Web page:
11:30
20m
Talk
P4BID: Information Flow Control in P4
PLDI
Karuna Grewal , Loris D'Antoni University of Wisconsin-Madison, USA, Justin Hsu Cornell University
10:30 - 11:50
MemoryPLDI at Toucan
Chair(s): Clément Pit-Claudel EPFL, AWS
10:30
20m
Talk
Is it Time to Retire Manual Concurrent Memory Reclamation?
PLDI
Daniel Anderson Carnegie Mellon University, Guy E. Blelloch Carnegie Mellon University, Yuanhao Wei Carnegie Mellon University, USA
10:50
20m
Talk
Low-Latency, High-Throughput Garbage Collection
PLDI
Wenyu Zhao Australian National University, Steve Blackburn Australian National University, Kathryn S McKinley Google
11:10
20m
Talk
Mako: A Low-Pause, High-Throughput Evacuating Collector for Memory-Disaggregated Datacenters
PLDI
Haoran Ma University of California, Los Angeles, Shi Liu UCLA, Chenxi Wang UCLA, Yifan Qiao UCLA, Michael D. Bond Ohio State University, Steve Blackburn Australian National University, Miryung Kim University of California at Los Angeles, USA, Guoqing Harry Xu University of California at Los Angeles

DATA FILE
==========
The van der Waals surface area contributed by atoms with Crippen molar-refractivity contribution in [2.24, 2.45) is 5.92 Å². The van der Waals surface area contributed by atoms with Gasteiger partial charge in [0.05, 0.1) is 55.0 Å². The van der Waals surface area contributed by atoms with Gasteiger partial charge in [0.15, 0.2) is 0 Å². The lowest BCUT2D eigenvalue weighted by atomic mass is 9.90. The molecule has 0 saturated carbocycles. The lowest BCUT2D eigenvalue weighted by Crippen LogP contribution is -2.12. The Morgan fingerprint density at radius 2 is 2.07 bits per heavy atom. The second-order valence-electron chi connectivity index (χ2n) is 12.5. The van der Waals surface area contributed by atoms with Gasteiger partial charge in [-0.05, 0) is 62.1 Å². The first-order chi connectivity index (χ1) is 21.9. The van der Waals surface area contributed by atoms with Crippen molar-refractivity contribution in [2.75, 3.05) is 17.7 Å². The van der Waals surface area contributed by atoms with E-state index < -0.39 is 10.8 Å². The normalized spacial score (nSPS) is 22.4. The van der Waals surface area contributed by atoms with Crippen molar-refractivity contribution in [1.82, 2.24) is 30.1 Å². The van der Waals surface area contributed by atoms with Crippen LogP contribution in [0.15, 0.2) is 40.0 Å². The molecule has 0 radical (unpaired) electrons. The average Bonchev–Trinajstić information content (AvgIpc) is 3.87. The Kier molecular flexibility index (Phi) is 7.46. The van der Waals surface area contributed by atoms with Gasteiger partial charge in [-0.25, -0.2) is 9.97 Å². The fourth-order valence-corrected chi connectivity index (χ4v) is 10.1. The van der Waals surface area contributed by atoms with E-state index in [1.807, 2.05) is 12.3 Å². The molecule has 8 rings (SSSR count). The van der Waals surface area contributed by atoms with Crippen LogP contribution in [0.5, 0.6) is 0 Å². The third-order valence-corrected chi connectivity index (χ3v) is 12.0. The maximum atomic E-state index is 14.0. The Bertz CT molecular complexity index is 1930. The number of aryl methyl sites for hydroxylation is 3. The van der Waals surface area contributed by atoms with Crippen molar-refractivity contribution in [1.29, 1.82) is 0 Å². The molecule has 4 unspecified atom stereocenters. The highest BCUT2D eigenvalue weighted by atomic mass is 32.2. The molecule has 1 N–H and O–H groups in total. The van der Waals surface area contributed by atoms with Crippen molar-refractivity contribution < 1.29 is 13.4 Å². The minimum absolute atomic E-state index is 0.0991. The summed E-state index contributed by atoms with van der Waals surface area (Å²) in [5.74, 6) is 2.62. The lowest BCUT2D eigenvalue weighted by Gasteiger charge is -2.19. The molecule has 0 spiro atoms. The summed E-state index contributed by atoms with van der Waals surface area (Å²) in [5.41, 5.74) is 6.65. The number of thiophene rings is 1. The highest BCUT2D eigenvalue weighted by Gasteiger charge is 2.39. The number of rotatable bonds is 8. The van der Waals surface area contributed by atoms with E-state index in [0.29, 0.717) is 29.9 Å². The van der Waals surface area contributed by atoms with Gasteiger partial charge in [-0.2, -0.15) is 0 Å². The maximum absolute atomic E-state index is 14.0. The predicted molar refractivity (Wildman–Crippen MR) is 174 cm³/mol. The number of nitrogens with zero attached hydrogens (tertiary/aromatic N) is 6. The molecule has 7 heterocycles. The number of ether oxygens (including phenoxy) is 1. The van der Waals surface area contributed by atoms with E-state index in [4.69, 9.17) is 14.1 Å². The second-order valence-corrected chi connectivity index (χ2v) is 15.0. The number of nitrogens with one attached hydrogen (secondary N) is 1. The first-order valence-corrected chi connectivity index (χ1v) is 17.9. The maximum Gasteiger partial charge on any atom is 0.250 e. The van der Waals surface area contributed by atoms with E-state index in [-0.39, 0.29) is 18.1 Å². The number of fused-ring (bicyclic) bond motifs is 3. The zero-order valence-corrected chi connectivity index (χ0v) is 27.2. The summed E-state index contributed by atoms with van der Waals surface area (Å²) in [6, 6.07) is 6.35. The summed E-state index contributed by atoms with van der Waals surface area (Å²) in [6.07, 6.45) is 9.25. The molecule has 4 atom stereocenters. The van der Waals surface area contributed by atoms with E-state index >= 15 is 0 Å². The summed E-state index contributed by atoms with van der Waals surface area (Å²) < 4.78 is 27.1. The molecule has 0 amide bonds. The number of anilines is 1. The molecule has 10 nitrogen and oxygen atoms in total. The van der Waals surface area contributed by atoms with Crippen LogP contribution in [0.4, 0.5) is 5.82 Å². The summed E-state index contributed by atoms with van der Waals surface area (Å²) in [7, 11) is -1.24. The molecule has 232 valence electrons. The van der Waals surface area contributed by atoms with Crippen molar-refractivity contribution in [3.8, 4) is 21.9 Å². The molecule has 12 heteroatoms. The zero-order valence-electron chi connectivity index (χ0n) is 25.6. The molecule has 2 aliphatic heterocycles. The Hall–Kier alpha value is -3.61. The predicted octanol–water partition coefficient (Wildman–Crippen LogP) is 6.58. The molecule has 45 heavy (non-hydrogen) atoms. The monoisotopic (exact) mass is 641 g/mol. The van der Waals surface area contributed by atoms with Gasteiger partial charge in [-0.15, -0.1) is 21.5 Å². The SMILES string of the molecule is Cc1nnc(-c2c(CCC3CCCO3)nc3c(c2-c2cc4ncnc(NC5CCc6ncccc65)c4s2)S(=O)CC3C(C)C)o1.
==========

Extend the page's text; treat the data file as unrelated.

11:30
20m
Talk
PaC-trees: Supporting Parallel and Compressed Purely-Functional Collections
PLDI
Laxman Dhulipala Carnegie Mellon University, Guy E. Blelloch Carnegie Mellon University, Yan Gu UC Riverside, Yihan Sun University of California, Riverside
13:30 - 14:50
Synthesis I PLDI at Kon-Tiki
Chair(s): Ruben Martins Carnegie Mellon University
13:30
20m
Talk
Type-Directed Program Synthesis for RESTful APIs
PLDI
Zheng Guo University of California, San Diego, David Cao University of California, San Diego, Davin Tjong University of California, San Diego, Jean Yang Akita Software, Cole Schlesinger Akita Software, Nadia Polikarpova University of California at San Diego